Why it’s time to establish a legal right to adequate housing in Wales
Dawn Bowden, Labour AM for Merthyr Tydfil and Rhymney
In today’s Member Debate I will set out the case for establishing a legal right to adequate housing in Wales.
I will propose that the National Assembly should consider making a national commitment to the fundamental principle that every one of us should have a human right, underpinned by law, to access adequate housing.
In March of this year, I wrote a piece for the Welsh Fabians stating: “A safe warm home is key to personal wellbeing, and the lack of such security is damaging too many people in our communities”.
Establishing a legal right to adequate housing could – in my view – take us forwards on the journey to address this concern.
I thank those organisations who have recently brought this subject to the fore for discussion including:
- Tai Pawb,
- the Chartered Institute of Housing Cymru,
- Shelter Cymru, and
- Dr Simon Hoffman of Swansea University.
I know that since my election to this Assembly in 2016 I have felt enormous frustration at the range and depth of housing problems in so many of our communities. In Merthyr Tydfil and Rhymney, I see the problems which arise from:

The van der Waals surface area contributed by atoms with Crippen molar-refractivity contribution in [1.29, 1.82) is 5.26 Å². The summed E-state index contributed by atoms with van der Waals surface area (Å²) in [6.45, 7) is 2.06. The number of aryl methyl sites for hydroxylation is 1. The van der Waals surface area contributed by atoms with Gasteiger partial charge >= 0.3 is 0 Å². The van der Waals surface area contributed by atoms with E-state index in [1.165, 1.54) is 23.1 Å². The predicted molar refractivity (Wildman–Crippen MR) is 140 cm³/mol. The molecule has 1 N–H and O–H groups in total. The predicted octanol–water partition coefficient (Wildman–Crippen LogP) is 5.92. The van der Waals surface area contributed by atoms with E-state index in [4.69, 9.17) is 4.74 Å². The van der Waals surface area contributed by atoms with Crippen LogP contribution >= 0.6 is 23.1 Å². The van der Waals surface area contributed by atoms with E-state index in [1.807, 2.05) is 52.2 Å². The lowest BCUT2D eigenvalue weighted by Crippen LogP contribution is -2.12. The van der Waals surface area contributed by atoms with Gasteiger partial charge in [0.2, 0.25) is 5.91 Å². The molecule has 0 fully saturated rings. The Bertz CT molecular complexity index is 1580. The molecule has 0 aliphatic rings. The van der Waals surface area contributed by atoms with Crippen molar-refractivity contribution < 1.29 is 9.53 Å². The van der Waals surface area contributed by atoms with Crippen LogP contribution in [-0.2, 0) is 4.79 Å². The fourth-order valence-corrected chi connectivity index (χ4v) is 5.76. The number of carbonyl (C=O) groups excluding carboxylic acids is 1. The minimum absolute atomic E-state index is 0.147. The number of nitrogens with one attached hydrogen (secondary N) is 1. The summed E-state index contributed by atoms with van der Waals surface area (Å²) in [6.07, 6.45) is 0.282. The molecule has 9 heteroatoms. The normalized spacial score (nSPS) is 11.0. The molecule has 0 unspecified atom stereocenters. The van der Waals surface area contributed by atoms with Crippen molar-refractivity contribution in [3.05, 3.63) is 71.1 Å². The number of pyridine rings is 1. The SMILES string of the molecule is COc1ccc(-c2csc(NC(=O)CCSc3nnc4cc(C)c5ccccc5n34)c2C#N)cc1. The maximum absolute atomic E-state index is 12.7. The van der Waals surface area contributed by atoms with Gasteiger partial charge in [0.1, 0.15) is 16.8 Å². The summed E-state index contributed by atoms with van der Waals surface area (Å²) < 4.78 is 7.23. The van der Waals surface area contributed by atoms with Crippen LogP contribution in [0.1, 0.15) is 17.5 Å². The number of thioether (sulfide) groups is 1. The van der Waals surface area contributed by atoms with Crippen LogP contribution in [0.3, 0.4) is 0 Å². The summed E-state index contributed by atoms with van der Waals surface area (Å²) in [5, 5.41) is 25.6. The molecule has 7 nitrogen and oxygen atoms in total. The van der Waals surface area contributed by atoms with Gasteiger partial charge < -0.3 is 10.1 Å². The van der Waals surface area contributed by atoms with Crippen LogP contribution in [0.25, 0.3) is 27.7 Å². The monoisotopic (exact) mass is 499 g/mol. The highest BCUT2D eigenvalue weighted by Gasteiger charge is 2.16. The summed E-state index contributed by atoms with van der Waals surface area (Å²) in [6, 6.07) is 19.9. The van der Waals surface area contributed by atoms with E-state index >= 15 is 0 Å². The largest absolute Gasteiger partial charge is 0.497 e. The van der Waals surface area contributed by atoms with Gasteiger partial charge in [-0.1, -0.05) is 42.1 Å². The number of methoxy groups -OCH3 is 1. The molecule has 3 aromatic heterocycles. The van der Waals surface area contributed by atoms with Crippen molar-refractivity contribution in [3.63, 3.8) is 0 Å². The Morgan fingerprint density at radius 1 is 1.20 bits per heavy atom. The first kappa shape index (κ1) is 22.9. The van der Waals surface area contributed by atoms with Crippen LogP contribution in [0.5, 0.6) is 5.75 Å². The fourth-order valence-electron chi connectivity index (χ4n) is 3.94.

- a lack of suitable housing opportunities,
- the problems of homelessness, and the ways in which
- too much housing is unaffordable for too many people.
In today’s debate, I will, of course, recognise many of the steps the Welsh Government has taken but I believe that the persistent, deep-rooted and erosive nature of our housing problems now requires us to consider a legal new framework for action.
A right to adequate housing
I believe that establishing a right to adequate housing is a way of overcoming the incremental and fragmented approach to the housing problems we face. It would provide a new underpinning of law that can drive the policy and the cultural changes we need to deliver more effective responses.
The authors of the recent feasibility report on “the right to adequate housing in Wales” frame a very persuasive argument – a social justice case – around the access to legal redress set in the context of the tragedy of Grenfell Tower.
Given what we are all now learning about the history of that tragedy, we can perhaps reflect that, if the residents had a right to adequate housing – and legal redress to their issues through a court process – then the situation may have been different.
I believe it is worth noting that, in both a policy and legislative context, in Wales we are already very familiar with a rights-based approach. Perhaps the most notable has been the work in respect of the rights of children and young persons. These were incorporated into Welsh law via the Child Rights Measure of 2011. Through this measure, we know that Welsh ministers have to pay due regard to the specific human rights of children and young people.
The report illustrates how this is an example of the indirect incorporation of human rights treaties, as government ministers are not fully bound by them, but must have “due regard” to these rights.